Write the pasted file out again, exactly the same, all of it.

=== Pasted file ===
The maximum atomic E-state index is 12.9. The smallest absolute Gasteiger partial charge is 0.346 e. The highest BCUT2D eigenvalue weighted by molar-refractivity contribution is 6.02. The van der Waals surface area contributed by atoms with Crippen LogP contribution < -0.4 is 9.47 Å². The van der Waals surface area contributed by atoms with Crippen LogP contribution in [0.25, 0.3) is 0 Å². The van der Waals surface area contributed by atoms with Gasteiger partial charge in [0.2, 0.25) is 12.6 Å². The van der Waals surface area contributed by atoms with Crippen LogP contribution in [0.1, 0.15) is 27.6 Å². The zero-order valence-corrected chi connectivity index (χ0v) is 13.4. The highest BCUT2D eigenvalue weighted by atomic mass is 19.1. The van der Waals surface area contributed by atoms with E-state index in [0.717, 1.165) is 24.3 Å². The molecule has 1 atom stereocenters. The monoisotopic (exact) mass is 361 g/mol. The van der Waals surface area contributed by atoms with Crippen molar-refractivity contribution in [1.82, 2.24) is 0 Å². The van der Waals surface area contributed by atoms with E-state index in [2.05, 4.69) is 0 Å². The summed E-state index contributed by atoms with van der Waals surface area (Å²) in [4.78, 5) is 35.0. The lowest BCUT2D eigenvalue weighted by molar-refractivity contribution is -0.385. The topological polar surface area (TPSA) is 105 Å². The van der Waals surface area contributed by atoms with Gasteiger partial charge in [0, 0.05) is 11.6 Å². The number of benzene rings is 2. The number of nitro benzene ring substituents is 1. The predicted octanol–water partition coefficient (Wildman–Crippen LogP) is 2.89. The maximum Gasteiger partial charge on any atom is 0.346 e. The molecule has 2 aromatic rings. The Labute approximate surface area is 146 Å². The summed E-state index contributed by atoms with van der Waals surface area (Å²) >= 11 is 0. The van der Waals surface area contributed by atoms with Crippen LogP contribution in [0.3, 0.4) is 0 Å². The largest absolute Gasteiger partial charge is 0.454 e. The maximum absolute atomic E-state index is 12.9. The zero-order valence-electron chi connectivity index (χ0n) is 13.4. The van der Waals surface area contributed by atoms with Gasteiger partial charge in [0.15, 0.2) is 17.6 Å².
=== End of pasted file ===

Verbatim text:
The maximum atomic E-state index is 12.9. The smallest absolute Gasteiger partial charge is 0.346 e. The highest BCUT2D eigenvalue weighted by molar-refractivity contribution is 6.02. The van der Waals surface area contributed by atoms with Crippen LogP contribution < -0.4 is 9.47 Å². The van der Waals surface area contributed by atoms with Crippen LogP contribution in [0.25, 0.3) is 0 Å². The van der Waals surface area contributed by atoms with Gasteiger partial charge in [0.2, 0.25) is 12.6 Å². The van der Waals surface area contributed by atoms with Crippen LogP contribution in [0.1, 0.15) is 27.6 Å². The zero-order valence-corrected chi connectivity index (χ0v) is 13.4. The highest BCUT2D eigenvalue weighted by atomic mass is 19.1. The van der Waals surface area contributed by atoms with E-state index in [0.717, 1.165) is 24.3 Å². The molecule has 1 atom stereocenters. The monoisotopic (exact) mass is 361 g/mol. The van der Waals surface area contributed by atoms with Crippen molar-refractivity contribution in [1.82, 2.24) is 0 Å². The van der Waals surface area contributed by atoms with E-state index in [2.05, 4.69) is 0 Å². The summed E-state index contributed by atoms with van der Waals surface area (Å²) in [4.78, 5) is 35.0. The lowest BCUT2D eigenvalue weighted by molar-refractivity contribution is -0.385. The topological polar surface area (TPSA) is 105 Å². The van der Waals surface area contributed by atoms with Gasteiger partial charge in [0, 0.05) is 11.6 Å². The number of benzene rings is 2. The number of nitro benzene ring substituents is 1. The predicted octanol–water partition coefficient (Wildman–Crippen LogP) is 2.89. The maximum Gasteiger partial charge on any atom is 0.346 e. The molecule has 2 aromatic rings. The Labute approximate surface area is 146 Å². The summed E-state index contributed by atoms with van der Waals surface area (Å²) >= 11 is 0. The van der Waals surface area contributed by atoms with Crippen LogP contribution in [0.3, 0.4) is 0 Å². The largest absolute Gasteiger partial charge is 0.454 e. The maximum absolute atomic E-state index is 12.9. The zero-order valence-electron chi connectivity index (χ0n) is 13.4. The van der Waals surface area contributed by atoms with Gasteiger partial charge in [0.15, 0.2) is 17.6 Å².